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Published byCourtney Hadaway Modified over 5 years ago

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**LECTURE 26- MASS MOMENT OF INERTIA OF PULLEY SYSTEMS**

Course Name : DESIGN OF MACHINE ELEMENTS Course Number: MET 214

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Moment of Inertia combinations Power transmission systems often include a variety of power transmission components mounted to multiple drive shafts. Example system is shown below

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To assist in the determination of the acceleration, torque, power, time to stop, time to start and/or speed performance associated with the operation of a power transmission system including conveyor systems, the mass moment of inertia of the entire system needs to be identified. The mass moment of inertia of a pulley can be determine from adjustments to the mass moment of a short cylinder. Envision the formation of a pulley by removing the center portion from a solid cylinder. where Mass moment of inertia of pulley Mass moment of inertia of cylinder #1 (or just mass moment) Mass moment of inertia of cylinder #2 Where t is thickness of cylinders Area moment of inertia of cylinder #1 (or just mass moment) Area moment of inertia of cylinder #2

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Alternatively, the mass moment of inertia Jm can be expressed in terms of the radius of gyration of mass km . Recall Torque is related to angular acceleration by the following relationship For constant α For customized units: where final speed after accelerating, rpm initial speed prior to accelerating ,rpm change in time during which α is experienced

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**Mass moment if inertia for solid shafts have already been identified.**

Alternatively, It will be assumed that the Jm values for pulleys, including the effects of thru hole and/or a V groove are available from the suppliers of pulleys. Mass moment if inertia for solid shafts have already been identified. where mass moment of inertia of solid shaft mass of solid shaft weight of solid shaft radius of shaft

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**mass moment of inertia of shaft mass moment of inertia of pulley **

To determine the mass moment of inertia of a combination involving a pulley mounted on a shaft, simply add the mass moment of inertias of the components. where mass moment of inertia of shaft mass moment of inertia of pulley total mass moment of inertia of shaft and pulley

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Combinations involving two or more shafts with power transfer between shafts using pulleys. When two shafts are interconnected by a pulley arrangement, the mass moment of inertia of the two pulleys and the two shafts can be combined to form a single equivalent mass moment of inertia to simplify calculations involving the torque required from a motor to achieve a desired acceleration, time to stop, time to start, etc.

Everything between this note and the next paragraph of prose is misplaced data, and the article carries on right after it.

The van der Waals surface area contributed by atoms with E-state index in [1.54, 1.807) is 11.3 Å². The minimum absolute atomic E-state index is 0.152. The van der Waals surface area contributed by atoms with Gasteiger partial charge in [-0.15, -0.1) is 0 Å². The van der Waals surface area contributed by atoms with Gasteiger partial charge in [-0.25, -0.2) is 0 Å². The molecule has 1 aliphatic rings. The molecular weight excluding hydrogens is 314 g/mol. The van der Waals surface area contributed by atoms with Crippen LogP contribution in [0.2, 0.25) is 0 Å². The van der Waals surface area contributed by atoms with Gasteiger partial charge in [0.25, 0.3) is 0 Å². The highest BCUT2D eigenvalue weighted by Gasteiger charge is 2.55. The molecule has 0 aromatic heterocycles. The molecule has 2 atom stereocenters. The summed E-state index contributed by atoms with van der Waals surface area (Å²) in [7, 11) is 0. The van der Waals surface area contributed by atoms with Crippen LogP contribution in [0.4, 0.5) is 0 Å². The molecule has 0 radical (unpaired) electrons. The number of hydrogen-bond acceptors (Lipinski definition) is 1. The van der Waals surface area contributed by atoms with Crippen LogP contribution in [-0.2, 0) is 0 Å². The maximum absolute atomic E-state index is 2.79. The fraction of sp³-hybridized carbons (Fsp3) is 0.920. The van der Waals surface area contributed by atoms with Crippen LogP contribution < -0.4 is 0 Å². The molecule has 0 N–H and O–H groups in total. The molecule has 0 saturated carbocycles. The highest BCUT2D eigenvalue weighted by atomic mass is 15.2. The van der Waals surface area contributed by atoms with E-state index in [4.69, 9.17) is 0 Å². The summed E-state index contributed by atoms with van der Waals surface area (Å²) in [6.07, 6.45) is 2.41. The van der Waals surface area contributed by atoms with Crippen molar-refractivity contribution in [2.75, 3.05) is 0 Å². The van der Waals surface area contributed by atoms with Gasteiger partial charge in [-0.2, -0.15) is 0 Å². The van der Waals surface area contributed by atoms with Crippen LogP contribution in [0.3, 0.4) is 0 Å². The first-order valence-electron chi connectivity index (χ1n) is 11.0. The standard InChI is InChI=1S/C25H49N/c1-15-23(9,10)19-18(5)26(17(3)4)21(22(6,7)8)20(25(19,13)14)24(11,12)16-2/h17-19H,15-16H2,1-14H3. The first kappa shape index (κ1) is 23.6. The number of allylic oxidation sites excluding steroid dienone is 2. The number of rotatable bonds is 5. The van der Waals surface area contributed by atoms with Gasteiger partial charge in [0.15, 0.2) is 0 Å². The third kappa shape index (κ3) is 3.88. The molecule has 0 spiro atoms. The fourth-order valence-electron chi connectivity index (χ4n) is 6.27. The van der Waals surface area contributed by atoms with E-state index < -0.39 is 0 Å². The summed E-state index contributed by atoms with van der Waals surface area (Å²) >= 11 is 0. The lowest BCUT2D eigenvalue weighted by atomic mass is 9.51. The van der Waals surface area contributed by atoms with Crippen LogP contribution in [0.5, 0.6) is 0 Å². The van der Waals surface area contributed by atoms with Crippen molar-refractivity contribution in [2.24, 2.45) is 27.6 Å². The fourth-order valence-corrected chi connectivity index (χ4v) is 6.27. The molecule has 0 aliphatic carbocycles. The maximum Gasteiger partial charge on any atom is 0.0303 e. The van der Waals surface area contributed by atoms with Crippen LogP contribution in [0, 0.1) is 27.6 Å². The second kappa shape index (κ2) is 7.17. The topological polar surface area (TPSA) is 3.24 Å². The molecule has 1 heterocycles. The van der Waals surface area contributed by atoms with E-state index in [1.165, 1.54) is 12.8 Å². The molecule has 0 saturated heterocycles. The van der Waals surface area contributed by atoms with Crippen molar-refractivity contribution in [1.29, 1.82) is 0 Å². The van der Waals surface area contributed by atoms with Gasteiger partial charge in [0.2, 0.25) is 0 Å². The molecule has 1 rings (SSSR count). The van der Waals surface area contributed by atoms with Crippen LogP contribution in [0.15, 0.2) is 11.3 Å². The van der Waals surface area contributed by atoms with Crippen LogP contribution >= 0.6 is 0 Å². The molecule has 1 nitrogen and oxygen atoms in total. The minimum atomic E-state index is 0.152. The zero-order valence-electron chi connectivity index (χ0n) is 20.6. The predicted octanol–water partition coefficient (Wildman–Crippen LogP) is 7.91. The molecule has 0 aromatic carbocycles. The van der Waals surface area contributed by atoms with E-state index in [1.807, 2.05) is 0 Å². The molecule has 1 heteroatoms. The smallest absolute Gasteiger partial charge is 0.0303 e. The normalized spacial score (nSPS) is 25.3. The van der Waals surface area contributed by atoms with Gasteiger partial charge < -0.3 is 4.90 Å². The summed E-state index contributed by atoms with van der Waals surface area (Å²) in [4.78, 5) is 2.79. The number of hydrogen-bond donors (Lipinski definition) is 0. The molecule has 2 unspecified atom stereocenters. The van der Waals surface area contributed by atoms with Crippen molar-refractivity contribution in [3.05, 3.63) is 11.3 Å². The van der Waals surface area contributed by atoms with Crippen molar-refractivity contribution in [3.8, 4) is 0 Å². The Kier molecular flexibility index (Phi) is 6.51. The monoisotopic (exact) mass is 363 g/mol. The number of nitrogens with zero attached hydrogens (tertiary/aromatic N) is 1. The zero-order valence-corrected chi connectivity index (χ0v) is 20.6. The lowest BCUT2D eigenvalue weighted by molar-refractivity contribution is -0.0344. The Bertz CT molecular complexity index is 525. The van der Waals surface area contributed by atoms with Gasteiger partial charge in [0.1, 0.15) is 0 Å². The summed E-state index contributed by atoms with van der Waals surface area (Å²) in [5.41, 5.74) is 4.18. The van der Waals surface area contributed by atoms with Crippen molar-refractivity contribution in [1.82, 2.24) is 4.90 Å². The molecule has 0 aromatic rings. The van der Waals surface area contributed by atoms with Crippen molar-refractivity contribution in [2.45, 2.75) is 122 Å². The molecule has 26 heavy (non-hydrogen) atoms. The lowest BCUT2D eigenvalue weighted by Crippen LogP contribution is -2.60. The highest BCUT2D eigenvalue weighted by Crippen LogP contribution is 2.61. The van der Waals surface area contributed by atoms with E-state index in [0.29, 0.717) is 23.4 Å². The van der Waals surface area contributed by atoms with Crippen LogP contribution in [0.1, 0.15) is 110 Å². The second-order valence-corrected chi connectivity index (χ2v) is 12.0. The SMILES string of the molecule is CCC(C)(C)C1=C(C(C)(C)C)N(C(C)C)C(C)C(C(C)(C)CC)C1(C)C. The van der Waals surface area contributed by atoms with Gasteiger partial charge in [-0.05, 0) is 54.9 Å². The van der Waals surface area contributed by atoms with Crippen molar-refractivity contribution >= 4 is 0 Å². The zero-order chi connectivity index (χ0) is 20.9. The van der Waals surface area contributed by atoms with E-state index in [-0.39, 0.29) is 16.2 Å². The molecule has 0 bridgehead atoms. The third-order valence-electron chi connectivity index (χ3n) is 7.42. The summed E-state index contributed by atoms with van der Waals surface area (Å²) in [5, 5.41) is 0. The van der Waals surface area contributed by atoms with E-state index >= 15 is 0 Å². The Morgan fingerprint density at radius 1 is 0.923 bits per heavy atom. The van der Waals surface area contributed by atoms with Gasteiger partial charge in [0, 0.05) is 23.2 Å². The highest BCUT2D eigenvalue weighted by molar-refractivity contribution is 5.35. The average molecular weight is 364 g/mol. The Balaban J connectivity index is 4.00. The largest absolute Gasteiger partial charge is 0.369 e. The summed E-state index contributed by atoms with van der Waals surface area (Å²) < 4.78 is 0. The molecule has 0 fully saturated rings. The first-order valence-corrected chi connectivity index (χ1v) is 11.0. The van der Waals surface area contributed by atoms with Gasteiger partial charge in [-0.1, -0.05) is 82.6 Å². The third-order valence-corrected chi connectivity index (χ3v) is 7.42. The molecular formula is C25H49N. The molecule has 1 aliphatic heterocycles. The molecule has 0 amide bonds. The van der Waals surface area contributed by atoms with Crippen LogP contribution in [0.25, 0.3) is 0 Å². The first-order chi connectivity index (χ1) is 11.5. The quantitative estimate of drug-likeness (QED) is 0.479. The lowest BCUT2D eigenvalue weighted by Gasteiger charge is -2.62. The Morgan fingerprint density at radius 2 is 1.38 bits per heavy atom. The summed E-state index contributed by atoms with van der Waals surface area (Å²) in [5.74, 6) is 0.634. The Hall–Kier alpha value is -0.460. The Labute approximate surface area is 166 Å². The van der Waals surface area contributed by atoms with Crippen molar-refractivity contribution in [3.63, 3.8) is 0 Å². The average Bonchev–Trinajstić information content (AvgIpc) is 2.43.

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Reflected Impedances: A technique for combining mass moments of inertias and other mechanical aspects effecting angular acceleration to form a single, equivalent alternative representation useful in simplifying calculations involving angular accelerations, torque, etc. Consider the single pulley labeled as pulley #1 connected to a shaft labeled as shaft #1. The motor supplies a torque to shaft #1 The amount of work associated with rotating pulley #1 and shaft #1 due to an external torque T1 applied to the shaft by the motor can be determined as follows. where Torque applied to shaft #1 by motor to rotate pulley #1 and shaft #1 Angular rotation of pulley #1 due to T1 Total mass moment of inertia of shaft #1 and pulley #1 Angular acceleration associated with motion of pulley #1 𝑊 1 =𝑤𝑜𝑟𝑘 𝑡𝑟𝑎𝑛𝑠𝑓𝑒𝑟𝑟𝑒𝑑 𝑓𝑟𝑜𝑚 𝑚𝑜𝑡𝑜𝑟 𝑡𝑜 𝑠ℎ𝑎𝑓𝑡 #1 𝑡𝑜 𝑟𝑜𝑡𝑎𝑡𝑒 𝑠ℎ𝑎𝑓𝑡 #1 𝑎𝑛𝑑 𝑝𝑢𝑙𝑙𝑒𝑦 #1

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Assume a pulley system is formed by using a belt to link pulley #1 to a second pulley labeled as pulley #2 mounted to a second shaft labeled as shaft #2. Note: where Total work performed by motor to rotate shaft #1 and pulley #1 and shaft #2 and pulley #2 work performed to rotate pulley #1 and shaft #1 work performed by pulley #1 to rotate shaft #2 and pulley #2

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Where Torque required to rotate pulley #2 and shaft #2 Angular rotation of pulley #2 due to T2 Angular acceleration associated with motion of pulley #2 Mass moment of inertia of pulley #2 and shaft #2 Recall the following relationships exist for belt drives Substituting for θ2 and α2 in terms of θ1 and α1, the second term can be rewritten as follows: Using the above enables the expression for WT1 to be reconfigured in terms of α1θ1 as shown below